Aside from the standard Hallel (Tehillim 113-118) that is recited during the seder, we also are instructed by the baraita on our daf to say Hallel ha-Gadol. Although there is a disagreement recorded in the Gemara regarding which psalms make up Hallel ha-Gadol, we follow the opinion of Rabbi Yehuda who says that it is the whole of Tehillim 136.
Tehillim 136 encompasses 26 praises of God from the time of creation through the Jewish People entering the Land of Israel. Having introduced Hallel ha-Gadol as part of the praise said during the seder, the question is raised why we usually choose to recite the standard Hallel instead. The Gemara points out five unique areas that are focused on in the standard Hallel which make it appropriate:
Exodus from Egypt (114:1)
Splitting of the Red Sea (114:3)
Giving of the Torah (114:4)
Resurrecting the dead (116:9)
The pangs of the Messiah (115:1)
The discussion of Hallel leads to further aggadic discussions of these chapters in Tehillim, concluding with a number of teachings that Rabbi Yishmael b’Rabbi Yosei quoted in the name of his father. One of them was an analysis of Tehillim 117, which describes how all the nations of the world praise God because of what He did on behalf of the Jewish people. The question is obvious – why should the nations of the world praise God because of what he did for us? Rabbi Yosei taught that the intention of the passage is to say that we should watch the nations of the world praise God when He does something for them, and learn how much we are obligated to praise Him since His generosity to us was even greater.
Rabbi Yosei’s teachings about related issues are also brought in the Gemara. Based on the passage in Tehillim (68:30) we see that, in the future, Egypt will want to bring an offering to the Messiah, who is not sure whether to accept it from them. God commands (68:32) him to accept it in recognition of the fact that the Jewish people lived peacefully in Egypt for many years before slavery began.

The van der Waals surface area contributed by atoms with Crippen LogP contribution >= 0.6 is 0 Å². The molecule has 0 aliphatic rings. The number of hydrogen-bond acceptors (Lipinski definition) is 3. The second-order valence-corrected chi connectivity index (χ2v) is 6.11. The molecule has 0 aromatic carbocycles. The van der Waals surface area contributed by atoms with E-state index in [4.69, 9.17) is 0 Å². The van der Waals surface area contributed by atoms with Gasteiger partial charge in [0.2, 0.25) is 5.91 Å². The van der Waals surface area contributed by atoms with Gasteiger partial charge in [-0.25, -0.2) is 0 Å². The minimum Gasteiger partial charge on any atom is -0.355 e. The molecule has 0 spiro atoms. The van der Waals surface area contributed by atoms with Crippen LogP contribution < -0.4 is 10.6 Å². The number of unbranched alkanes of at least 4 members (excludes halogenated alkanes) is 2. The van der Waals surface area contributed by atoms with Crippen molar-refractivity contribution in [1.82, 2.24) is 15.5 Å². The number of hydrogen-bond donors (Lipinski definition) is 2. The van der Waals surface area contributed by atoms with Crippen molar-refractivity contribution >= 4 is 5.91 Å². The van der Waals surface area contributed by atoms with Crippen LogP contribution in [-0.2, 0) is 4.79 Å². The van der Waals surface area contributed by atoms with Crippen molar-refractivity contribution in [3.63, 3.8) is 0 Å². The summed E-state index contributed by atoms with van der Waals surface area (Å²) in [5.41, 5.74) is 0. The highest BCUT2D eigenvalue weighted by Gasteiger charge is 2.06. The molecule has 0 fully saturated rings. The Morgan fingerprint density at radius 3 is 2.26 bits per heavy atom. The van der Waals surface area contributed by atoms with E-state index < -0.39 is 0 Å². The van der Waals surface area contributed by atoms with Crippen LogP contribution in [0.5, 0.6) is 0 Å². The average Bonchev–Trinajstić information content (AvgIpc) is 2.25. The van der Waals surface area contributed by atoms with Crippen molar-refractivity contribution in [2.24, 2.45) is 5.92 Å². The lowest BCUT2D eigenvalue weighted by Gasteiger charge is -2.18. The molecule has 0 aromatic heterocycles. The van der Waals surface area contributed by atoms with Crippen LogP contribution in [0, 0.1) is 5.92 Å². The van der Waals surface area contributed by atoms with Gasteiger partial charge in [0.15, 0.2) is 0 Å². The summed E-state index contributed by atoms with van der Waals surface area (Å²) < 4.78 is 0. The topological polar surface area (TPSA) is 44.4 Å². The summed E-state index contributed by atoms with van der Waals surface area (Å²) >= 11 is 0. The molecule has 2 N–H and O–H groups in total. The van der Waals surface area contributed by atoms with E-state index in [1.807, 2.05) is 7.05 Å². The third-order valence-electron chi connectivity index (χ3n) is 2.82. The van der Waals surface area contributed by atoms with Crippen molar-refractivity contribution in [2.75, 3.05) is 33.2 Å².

Seeing this, Kush also expresses a desire to bring an offering to the Messiah (ibid), and again, God commands him to accept it.
Rome, on the other hand (68:31) wants to join the show of respect, as well. God rejects their request, however. Rabbi Hiyya bar Abba quotes Rabbi Yohanan as explaining the passage to mean that the offering of wild bulls (Rome), whose actions are all written in one quill, cannot be accepted.
Rashi and the Rashbam understand the reference to a single quill as meaning that they always intend evil for the Jewish people. Some of the Ge’onim explain this expression to mean that the activities of this nation can be summed up in a clear, straightforward manner. Others explain that every nation has two angels, one of whom records the positive attributes of the nation, while the other records all of its negative attributes. Rome is described as having only one angel – the evil one – writing down its history.